Welcome to the rewarding world of growing your own produce! In just four weeks you’ll be on your way to having a thriving, bountiful garden that keeps more money in your wallet and your family eating healthy.
In addition to picking a sunny location, consider what kind of crops you’ll be growing in your container, and adjust your location as needed. This Grow Box™, for example, was placed on a bench to help accommodate the watermelon plants that will continue to grow over the side of the container.
It’s very important to have a reliable water source near your vegetable containers!
Photo Credit: Nancy Watson
Rectangular boxes fit into outdoor spaces more efficiently than round ones and can yield fantastic results.
Photo Credit: Michael Ferraro
This first lesson in the 4 Step Food Garden program is a simple concept – and one you may already be familiar with: location, location, location!
Just like in real estate, location is the most important factor when planting a garden, whether you’re growing one in a container or one in the ground. If your plants are poorly located, you’re just setting yourself – and your garden – up for failure. That said, here are the first steps you need to follow if you want to head down a successful veggie garden path:
Step 1: Find a spot that’s bathed in sunlight for at least 6 hours a day (preferably more).
Veggies are sun-loving plants that work hard to produce a crop. Without enough sun they become overly long and lanky. They may fail to flower altogether, or their small, immature fruit won’t ripen. Above all, sun-starved plants grow weak and become vulnerable to pests and diseases.
Step 2: Verify that there’s a convenient source of water nearby.
If you have to lug buckets of water over to your containers, or if the hose doesn’t quite reach them, the result is always underwatered plants. This is one of the biggest causes of first-garden failure. So after you pick a spot to grow your container veggies – and before you buy or plant anything – check to see if there’s a working outdoor faucet nearby. Then make sure you have a proper-length hose with the appropriate-sized nozzle so you can easily reach your garden and water appropriately.
Step 3: Make sure you have convenient access to the location.
If it’s a hassle or a hike to get yourself (or your gardening tools) to and from your container garden, you’ll quickly lose interest in it. Clear access to your herbs and veggies lets you quickly tiptoe out to clip a bit of cilantro or harvest a few tomatoes right before dinner, as well as easily water and maintain your plants when needed. (Convenience ensures that you actually do it!)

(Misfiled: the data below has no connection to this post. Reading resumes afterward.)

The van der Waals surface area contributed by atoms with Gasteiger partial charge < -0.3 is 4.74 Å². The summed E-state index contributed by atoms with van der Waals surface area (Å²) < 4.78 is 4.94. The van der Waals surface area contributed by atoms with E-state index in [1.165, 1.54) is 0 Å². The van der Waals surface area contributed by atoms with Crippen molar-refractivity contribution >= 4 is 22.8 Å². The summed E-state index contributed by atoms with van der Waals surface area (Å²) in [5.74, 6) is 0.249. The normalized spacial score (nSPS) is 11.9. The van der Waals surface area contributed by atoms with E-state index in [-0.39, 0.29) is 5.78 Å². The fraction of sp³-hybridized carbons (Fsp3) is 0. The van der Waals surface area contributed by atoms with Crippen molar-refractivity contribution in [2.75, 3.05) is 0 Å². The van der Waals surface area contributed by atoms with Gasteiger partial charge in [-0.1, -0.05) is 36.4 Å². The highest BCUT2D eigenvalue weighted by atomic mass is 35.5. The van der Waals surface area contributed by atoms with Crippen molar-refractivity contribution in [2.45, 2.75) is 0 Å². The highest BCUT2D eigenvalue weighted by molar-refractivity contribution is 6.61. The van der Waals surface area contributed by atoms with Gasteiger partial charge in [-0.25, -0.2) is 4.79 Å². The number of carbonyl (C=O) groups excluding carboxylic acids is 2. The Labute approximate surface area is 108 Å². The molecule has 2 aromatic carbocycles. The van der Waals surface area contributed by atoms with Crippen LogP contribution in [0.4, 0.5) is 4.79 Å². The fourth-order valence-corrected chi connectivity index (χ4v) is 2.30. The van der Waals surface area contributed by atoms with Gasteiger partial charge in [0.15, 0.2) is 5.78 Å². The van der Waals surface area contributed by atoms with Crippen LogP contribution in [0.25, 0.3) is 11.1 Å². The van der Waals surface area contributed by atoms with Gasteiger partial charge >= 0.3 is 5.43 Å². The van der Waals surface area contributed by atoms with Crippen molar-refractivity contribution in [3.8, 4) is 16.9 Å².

Step 4: Pick a container that’s manageable in size.
Size does matter, particularly with containers. To be sure your first food garden is a thriving success, keep the size of your container small enough so it’s easy to manage. Many failures are the result of overambitious gardens that are too large for a first-time gardener to maintain. (It’s easy to get pulled into the dream of “more plants means more produce,” but try to stay realistic. You may be surprised at how many tomatoes you can actually get from one plant.) Keep it small and garden with care, and you’ll be successful.
Step 5: Use efficient rectangular boxes for maximum yields in a small space.
Because most homes are built with right angles, rectangular boxes fit into outdoor spaces more efficiently. Round pots are nice, but they can result in many square feet of unused space, which small-property homes can’t afford to waste. (This makes half whiskey barrels an inefficient shape for spatially challenged gardeners.) Rectangular boxes can also be more easily moved and lend themselves to being fitted with wheels.
So after considering all five of these steps, you can now determine where your contained vegetable garden will go, if you’ll need a longer garden hose, approximately how large your container(s) should be and what shape is most efficient for your space.
Congratulations – you’ve just completed Lesson 1…as well as set the foundation for a wonderful future of healthy, organic and affordable homegrown food!
Next lesson: Planning (and sticking to) your shopping list.